Hideously White: British Television, Glocalization and National Identity

Research output: Contribution to journalArticlepeer-review

31 Citations (SciVal)

Abstract

This article will argue that despite gaining praise from around the world for its particular form of 'public service broadcasting,' the British Broadcasting Corporation has proved to be surprisingly poor at reflecting the local, linguistic, racial, cultural, and religious differences throughout the United Kingdom. Tracing its historical development, it will argue that in the past century the British Broadcasting Corporation was responsible for simply producing a form of cultural hegemony that attempted to conceive 'Britishness' within an extremely narrow set of conventions, excluding all manner of people and communities in its attempt at 'making the nation as one man.' In contrast, this article will argue that new cable and satellite channels are now gradually breaking down the very notion of a 'unilateral' or 'unilingual' voice, eventually providing a 'common culture' for those viewers who do not fit easily into any neat definition of British citizenship.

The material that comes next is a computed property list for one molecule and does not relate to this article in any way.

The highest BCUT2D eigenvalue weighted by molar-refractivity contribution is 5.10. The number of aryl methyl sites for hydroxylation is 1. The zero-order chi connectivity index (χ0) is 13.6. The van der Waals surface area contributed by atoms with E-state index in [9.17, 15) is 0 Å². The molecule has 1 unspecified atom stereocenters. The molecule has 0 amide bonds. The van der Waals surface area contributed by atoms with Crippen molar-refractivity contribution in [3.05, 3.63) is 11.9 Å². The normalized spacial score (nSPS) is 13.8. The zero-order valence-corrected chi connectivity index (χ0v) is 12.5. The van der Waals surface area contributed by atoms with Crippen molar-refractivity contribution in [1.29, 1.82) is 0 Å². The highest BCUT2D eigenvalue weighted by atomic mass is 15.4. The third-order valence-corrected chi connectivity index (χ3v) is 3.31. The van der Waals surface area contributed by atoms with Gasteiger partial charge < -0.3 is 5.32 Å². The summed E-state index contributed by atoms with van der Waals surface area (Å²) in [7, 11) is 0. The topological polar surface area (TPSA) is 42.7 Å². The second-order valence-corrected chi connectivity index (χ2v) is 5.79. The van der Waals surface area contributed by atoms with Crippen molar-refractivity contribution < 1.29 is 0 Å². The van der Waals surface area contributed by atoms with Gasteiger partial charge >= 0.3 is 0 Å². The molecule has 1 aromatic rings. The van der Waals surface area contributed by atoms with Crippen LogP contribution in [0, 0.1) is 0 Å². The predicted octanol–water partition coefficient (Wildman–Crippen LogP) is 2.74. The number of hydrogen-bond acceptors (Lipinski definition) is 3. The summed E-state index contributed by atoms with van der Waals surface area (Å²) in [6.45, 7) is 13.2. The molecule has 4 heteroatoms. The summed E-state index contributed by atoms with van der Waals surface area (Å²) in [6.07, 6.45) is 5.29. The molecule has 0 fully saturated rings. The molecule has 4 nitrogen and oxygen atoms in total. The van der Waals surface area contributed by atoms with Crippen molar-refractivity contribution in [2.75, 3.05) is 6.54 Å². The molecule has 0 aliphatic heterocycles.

Original languageEnglish
Pages (from-to)27-39
Number of pages13
JournalTelevision and New Media
Volume5
Issue number1
DOIs
Publication statusPublished - 2004

Keywords

  • television
  • globalization
  • public service broadcasting
  • citizenship
  • national identity
  • new media

Fingerprint

Dive into the research topics of 'Hideously White: British Television, Glocalization and National Identity'. Together they form a unique fingerprint.

Cite this